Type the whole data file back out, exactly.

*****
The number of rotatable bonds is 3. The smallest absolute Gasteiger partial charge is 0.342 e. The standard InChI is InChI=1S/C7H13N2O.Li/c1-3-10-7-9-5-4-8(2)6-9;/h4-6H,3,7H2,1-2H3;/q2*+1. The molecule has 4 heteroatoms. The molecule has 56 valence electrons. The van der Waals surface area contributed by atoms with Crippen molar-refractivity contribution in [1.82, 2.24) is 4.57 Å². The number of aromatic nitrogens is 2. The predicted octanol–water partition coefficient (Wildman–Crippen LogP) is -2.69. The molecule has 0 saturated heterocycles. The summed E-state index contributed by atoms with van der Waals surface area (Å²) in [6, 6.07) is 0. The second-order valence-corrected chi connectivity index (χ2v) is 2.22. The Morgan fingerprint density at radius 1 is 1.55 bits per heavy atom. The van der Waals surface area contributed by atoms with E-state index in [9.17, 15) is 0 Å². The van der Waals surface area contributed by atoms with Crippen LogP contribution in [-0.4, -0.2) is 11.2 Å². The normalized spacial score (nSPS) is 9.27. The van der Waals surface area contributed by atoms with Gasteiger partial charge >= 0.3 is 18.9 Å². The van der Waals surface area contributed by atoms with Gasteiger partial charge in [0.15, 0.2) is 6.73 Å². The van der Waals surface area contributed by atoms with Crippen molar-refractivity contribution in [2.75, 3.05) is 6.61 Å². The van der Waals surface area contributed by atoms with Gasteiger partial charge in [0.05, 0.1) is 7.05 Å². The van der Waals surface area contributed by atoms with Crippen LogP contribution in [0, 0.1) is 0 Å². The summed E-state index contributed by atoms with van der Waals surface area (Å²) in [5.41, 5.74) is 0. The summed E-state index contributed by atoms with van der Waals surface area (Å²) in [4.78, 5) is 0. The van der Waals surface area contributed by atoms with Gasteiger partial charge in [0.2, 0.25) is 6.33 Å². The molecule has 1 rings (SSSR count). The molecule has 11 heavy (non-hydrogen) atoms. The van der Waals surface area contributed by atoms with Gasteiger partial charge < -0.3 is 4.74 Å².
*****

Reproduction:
The number of rotatable bonds is 3. The smallest absolute Gasteiger partial charge is 0.342 e. The standard InChI is InChI=1S/C7H13N2O.Li/c1-3-10-7-9-5-4-8(2)6-9;/h4-6H,3,7H2,1-2H3;/q2*+1. The molecule has 4 heteroatoms. The molecule has 56 valence electrons. The van der Waals surface area contributed by atoms with Crippen molar-refractivity contribution in [1.82, 2.24) is 4.57 Å². The number of aromatic nitrogens is 2. The predicted octanol–water partition coefficient (Wildman–Crippen LogP) is -2.69. The molecule has 0 saturated heterocycles. The summed E-state index contributed by atoms with van der Waals surface area (Å²) in [6, 6.07) is 0. The second-order valence-corrected chi connectivity index (χ2v) is 2.22. The Morgan fingerprint density at radius 1 is 1.55 bits per heavy atom. The van der Waals surface area contributed by atoms with E-state index in [9.17, 15) is 0 Å². The van der Waals surface area contributed by atoms with Crippen LogP contribution in [-0.4, -0.2) is 11.2 Å². The normalized spacial score (nSPS) is 9.27. The van der Waals surface area contributed by atoms with Gasteiger partial charge >= 0.3 is 18.9 Å². The van der Waals surface area contributed by atoms with Gasteiger partial charge in [0.15, 0.2) is 6.73 Å². The van der Waals surface area contributed by atoms with Crippen molar-refractivity contribution in [2.75, 3.05) is 6.61 Å². The van der Waals surface area contributed by atoms with Gasteiger partial charge in [0.05, 0.1) is 7.05 Å². The van der Waals surface area contributed by atoms with Crippen LogP contribution in [0, 0.1) is 0 Å². The summed E-state index contributed by atoms with van der Waals surface area (Å²) in [5.41, 5.74) is 0. The summed E-state index contributed by atoms with van der Waals surface area (Å²) in [4.78, 5) is 0. The van der Waals surface area contributed by atoms with Gasteiger partial charge in [0.2, 0.25) is 6.33 Å². The molecule has 1 rings (SSSR count). The molecule has 11 heavy (non-hydrogen) atoms. The van der Waals surface area contributed by atoms with Gasteiger partial charge < -0.3 is 4.74 Å².